By TIM THORNBERRY
FRANKFORT, Ky. — Regardless of declines the tobacco industry has endured over the last decade, Kentucky remains the largest burley-producing state in the country. Last year state producers grew 148 million pounds of the slightly more than 202 million pounds of U.S. burley tobacco.
Since the federal quota buyout in 2004, the industry has stabilized somewhat even though the economic levels reached from tobacco production in the 1990s may never be seen again.
Will Snell, an agricultural economist at the University of Kentucky College of Agriculture, said the 2012 crop brought pre-buyout prices back to growers for the first time in nearly a decade.
“We finally got back to prices that were near, if not above, pre-buyout prices and a lot of this was supply-driven rather than demand-driven,” he said. “We had about a 25 percent reduction in world output in terms of burley for the 2012 crop, primarily with a large reduction in Africa, which for the most part is a filler style, lower-quality tobacco but it is still in pipeline and as a result, supplies were very tight last year.”
Add to that several challenging growing seasons in the United States and production in South America that has not rebounded to earlier levels, and tobacco companies were feeling the crunch in lower supplies even with a dwindling market. Consequently, prices were right at the $2 per pound mark – approximately the same level producers were getting before the buyout, according to Snell.
He added with the increase in prices, many producers forgot about the labor headaches they endured during the growing season.
“Tobacco is one of those crops, we sell some of it in one calendar year and sell some of it in another calendar year, but if you look at the crop year basis, the 2012 crop actually exceeded $400 million here in Kentucky,” Snell said. “That includes the dark (tobacco) as well as the burley, and that is the first time we did over $400 million since the buyout.”
The USDA forecast for this year’s tobacco crop shows an increase in planted acres. The most recent report noted: “Burley tobacco growers in Kentucky intend to set 78,000 acres for harvest, up 4,000 acres from 2012. For the burley-producing states, growers intend to set 103,100 acres, 2 percent above last year.”
On dark tobacco: “Producers intend to set 9,500 acres of dark-fired tobacco in Kentucky, up 500 acres from the previous year. Acreage set to dark-air tobacco was estimated at 4,000 acres, down 200 acres from 2012.”
Snell said worldwide production this year should increase as production in Africa rebounds and levels could reach what production was a couple of years ago. But higher-quality stocks primarily from the United States and South America will likely remain tight.
“As a result, the companies are out here asking growers to put out more acres in 2013 because of that tightness in quality stocks,” he said.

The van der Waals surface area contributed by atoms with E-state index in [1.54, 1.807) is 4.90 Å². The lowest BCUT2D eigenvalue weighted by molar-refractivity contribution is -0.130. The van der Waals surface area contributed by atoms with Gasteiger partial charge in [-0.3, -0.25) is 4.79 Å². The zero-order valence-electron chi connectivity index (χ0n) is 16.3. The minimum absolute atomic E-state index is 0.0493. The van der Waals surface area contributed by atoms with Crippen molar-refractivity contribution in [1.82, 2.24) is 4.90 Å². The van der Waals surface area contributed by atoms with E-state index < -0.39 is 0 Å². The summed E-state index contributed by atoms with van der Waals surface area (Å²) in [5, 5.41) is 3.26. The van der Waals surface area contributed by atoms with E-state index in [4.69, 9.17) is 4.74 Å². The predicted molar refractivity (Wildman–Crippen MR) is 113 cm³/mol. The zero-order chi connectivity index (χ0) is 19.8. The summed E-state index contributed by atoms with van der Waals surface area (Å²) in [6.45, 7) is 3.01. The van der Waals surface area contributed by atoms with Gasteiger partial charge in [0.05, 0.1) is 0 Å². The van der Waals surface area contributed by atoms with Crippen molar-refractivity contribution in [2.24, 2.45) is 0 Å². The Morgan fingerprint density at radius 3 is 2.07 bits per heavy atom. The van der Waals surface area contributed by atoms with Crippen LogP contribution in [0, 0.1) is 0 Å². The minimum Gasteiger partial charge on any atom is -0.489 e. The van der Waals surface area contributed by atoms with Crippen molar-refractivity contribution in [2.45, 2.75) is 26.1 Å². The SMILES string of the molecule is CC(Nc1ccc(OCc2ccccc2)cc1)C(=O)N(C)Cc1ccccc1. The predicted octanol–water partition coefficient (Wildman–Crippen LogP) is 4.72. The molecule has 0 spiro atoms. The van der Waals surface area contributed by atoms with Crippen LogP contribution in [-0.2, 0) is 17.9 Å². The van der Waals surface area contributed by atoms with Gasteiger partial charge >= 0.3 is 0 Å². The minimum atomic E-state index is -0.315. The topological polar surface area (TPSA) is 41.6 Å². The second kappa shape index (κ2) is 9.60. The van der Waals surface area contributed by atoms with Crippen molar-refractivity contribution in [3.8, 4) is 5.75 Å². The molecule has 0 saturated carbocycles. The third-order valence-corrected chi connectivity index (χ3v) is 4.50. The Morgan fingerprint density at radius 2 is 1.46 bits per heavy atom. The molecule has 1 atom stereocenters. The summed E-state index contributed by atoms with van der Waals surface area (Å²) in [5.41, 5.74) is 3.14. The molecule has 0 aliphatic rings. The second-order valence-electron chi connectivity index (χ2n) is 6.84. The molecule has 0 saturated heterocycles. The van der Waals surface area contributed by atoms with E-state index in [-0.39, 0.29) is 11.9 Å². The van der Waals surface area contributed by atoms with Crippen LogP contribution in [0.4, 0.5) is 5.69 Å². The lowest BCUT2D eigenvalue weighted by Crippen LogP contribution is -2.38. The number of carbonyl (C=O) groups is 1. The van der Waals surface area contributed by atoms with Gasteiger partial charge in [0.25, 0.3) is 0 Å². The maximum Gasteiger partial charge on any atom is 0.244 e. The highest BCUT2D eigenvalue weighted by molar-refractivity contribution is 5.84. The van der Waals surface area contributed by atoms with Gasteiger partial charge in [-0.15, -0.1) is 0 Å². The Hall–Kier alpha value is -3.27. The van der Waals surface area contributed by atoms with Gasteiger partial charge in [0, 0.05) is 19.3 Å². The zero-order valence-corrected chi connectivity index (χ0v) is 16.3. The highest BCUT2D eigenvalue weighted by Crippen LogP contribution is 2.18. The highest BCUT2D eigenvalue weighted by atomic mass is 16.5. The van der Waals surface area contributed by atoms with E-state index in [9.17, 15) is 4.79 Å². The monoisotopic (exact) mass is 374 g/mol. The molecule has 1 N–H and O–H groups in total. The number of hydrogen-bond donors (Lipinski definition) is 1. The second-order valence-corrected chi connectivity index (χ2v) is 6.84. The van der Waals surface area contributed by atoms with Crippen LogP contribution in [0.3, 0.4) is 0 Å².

Snell added once again, growers will have to go through the equation of looking at how tobacco fares with cattle, soybeans and corn, taking into account all the labor headaches and factors such as dilapidated barns, as well as the crop insurance regulations stating tobacco cannot be grown three years in a row in the same field.
“So there are a lot of complicated issues, but I think there is no doubt we’ll see more acres,” he said.
Snell wasn’t too surprised to see planting intentions for Kentucky burley tobacco growers up, but for their neighbors to the south in Tennessee, production is expected to decrease by 12 percent. All across the Burley Belt, planting intentions show an increase of about 2 percent; however, Snell thinks that could be as high as 5 percent by the time planting is finished.
Even with ag labor reforms seemingly close to reality in Washington, tobacco growers will still likely base many of their growing decisions on whether they think enough help will be available to get a crop grown. Snell said the labor issue could constrain some of those acres from making it to the barn.
“I think labor is going to continue to be an extremely high-cost component for tobacco,” he said. “Obviously the companies, as well as university researchers, continue to look at ways to minimize those labor hours devoted to tobacco. Up to this point we’ve gone from hand-tying to baling and now the big bale has certainly cut out some of that cost.
“But we’ve played around a lot with mechanization over the years, with very limited success for the scale of producers that we have. I think the best attempt is to try and reduce labor hours out there and continue to become more and more efficient.”
Snell said he knows producers get tired of hearing from university types who say they must become more efficient, but the two most important factors in growing a crop is to get decent yields and to do it in the most efficient manner possible.